Battle Damage Assessment:

The Road to Victory

by Chief Warrant Officers Two Tony E. Meade,
James A. Hopkins, and Miles M. Fujiwara

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"The best BDA reporting in any Battle Command Training Program warfighter exercise ever!" was an often heard comment from the BCTP observer/controllers (O/Cs) during the November 1997 Division XXI Advanced Warfighting Experiment (DAWE). The 4th Infantry Division (Mechanized) (4ID(M)) ad hoc BDA cell's reporting was within four percent of the actual numbers for most of the maneuver units and within ten percent on the other elements. This unprecedented reporting accuracy contributed to an understanding of BDA concepts and to the eventual excellent working relationship between the BDA cell and the brigade S2s.

BDA is the timely and accurate reporting of damage resulting from the application of military force against an objective. The purpose of the BDA effort is to provide an accurate enemy strength assessment so that the commander can make informed decisions. Indeed, many priority intelligence requirements (PIR) are based on the BDA. The BDA process is one of the six intelligence tasks.

Operation orders (OPORDs) and contingency plans (CONPLANs) address BDA requirements, responsibilities, and procedures as an integral component of the targeting process. These documents establish the commander's BDA structure and procedures, and they define the information flow. Although BDA is primarily an intelligence responsibility, it requires extensive coordination with operational elements to be effective.

Important Players in BDA

These players in the BDA process are the division commander, G3, G2, fire support officer (FSO), air liaison officer (ALO), and the collection manager (CM). These essential players have certain duties and responsibilities to make BDA a functional, successful process. The commander provides the guidance, priorities, and the concept of the operation that focus the BDA effort, and directs the BDA process through the G2. The G3 integrates the results of BDA into current operations and future planning processes, and ensures that support for the collection of BDA information is incorporated into current orders and future plans.

The G2 and division CM develop and recommend the PIR and information requirements (IRs) including BDA requirements, tasks, and collection support from the appropriate units or agencies. These IRs are needed to satisfy the commander's targeting and BDA objectives in the context of the overall intelligence planning and operational requirements. The G2 oversees BDA for the commander and disseminates the results; the G2 also determines the effects of an executed course of action (COA) on enemy strength and combat effectiveness. Based on this assessment, the G2 then refines enemy COA recommendations to the commander, and (working closely with the G3, FSO, and ALO) recommends specific targeting requirements based on precedence.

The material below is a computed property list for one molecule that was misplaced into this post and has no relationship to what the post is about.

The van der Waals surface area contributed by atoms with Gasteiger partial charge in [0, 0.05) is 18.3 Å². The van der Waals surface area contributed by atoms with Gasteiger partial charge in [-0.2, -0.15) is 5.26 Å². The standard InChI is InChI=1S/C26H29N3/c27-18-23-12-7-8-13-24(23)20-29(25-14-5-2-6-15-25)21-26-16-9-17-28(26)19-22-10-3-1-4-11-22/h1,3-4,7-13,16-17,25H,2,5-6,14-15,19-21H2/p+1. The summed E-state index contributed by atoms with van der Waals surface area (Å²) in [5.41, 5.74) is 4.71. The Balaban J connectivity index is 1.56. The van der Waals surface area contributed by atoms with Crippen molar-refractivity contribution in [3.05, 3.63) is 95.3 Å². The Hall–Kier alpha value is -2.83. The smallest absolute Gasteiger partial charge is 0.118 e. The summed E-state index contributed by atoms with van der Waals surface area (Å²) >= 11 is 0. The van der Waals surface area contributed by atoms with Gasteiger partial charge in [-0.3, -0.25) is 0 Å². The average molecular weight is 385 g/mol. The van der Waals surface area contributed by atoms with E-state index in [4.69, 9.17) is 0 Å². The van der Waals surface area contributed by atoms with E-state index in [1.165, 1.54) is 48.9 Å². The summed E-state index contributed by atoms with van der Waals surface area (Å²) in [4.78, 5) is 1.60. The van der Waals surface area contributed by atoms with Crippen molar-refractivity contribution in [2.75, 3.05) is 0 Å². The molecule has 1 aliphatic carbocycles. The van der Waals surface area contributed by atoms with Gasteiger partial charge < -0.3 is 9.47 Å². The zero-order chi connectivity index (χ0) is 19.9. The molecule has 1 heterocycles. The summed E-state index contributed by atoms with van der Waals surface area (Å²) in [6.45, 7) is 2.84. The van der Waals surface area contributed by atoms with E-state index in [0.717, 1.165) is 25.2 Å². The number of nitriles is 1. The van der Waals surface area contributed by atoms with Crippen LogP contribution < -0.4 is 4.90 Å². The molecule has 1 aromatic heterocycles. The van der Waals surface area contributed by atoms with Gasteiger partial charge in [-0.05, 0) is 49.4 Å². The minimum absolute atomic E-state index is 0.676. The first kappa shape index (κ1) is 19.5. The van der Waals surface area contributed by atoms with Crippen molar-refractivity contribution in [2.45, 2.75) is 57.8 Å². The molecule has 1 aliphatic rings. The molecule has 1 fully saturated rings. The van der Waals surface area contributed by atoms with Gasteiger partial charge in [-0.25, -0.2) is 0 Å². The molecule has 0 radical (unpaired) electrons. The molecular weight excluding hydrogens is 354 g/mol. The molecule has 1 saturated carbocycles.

BDA Principles

There are several principles we feel are essential for effective BDA:

What BDA Means at Different Echelons

The size and composition of the intelligence staff element responsible for BDA varies at each Army echelon. At the operational level, BDA provides commanders with detailed estimates of the campaign's effects to determine how well they are doing. Dedicated BDA cells are formed at corps level and above in either the All-Source Intelligence Team (ASIT) or the targeting section.

At the tactical level, commanders use BDA reporting to acquire a timely and accurate picture of the enemy's strength and the damage the friendly forces have inflicted on the enemy units. This helps commanders determine whether their targeting efforts were successful or if they need to re-target specific units. Although personnel are not dedicated to this function at the tactical level, the capability to create an ad hoc BDA cell is more likely to occur at the division's main command post (D-MAIN).

At the division, the tactical SOPs delineate the circumstances under which an ad hoc BDA cell should be formed and when the ASIT should perform BDA within the analysis and control element (ACE) and G2 operations element. The ACE is the focal point for combat information and intelligence information, and the BDA analytical effort should be conducted at this tactical echelon only.

BDA produced at the division focuses on the division commander's requirements and on providing BDA data and reports to the corps for incorporation into their battle damage assessments. BDA must have the following to be effective:

The brigade and battalion tactical operation centers (TOCs) are not resourced to support BDA as a separate function and do not have BDA cells or dedicated personnel. Efforts at these echelons focus on assessing and reporting the physical and functional damage done to enemy forces they are or will be fighting.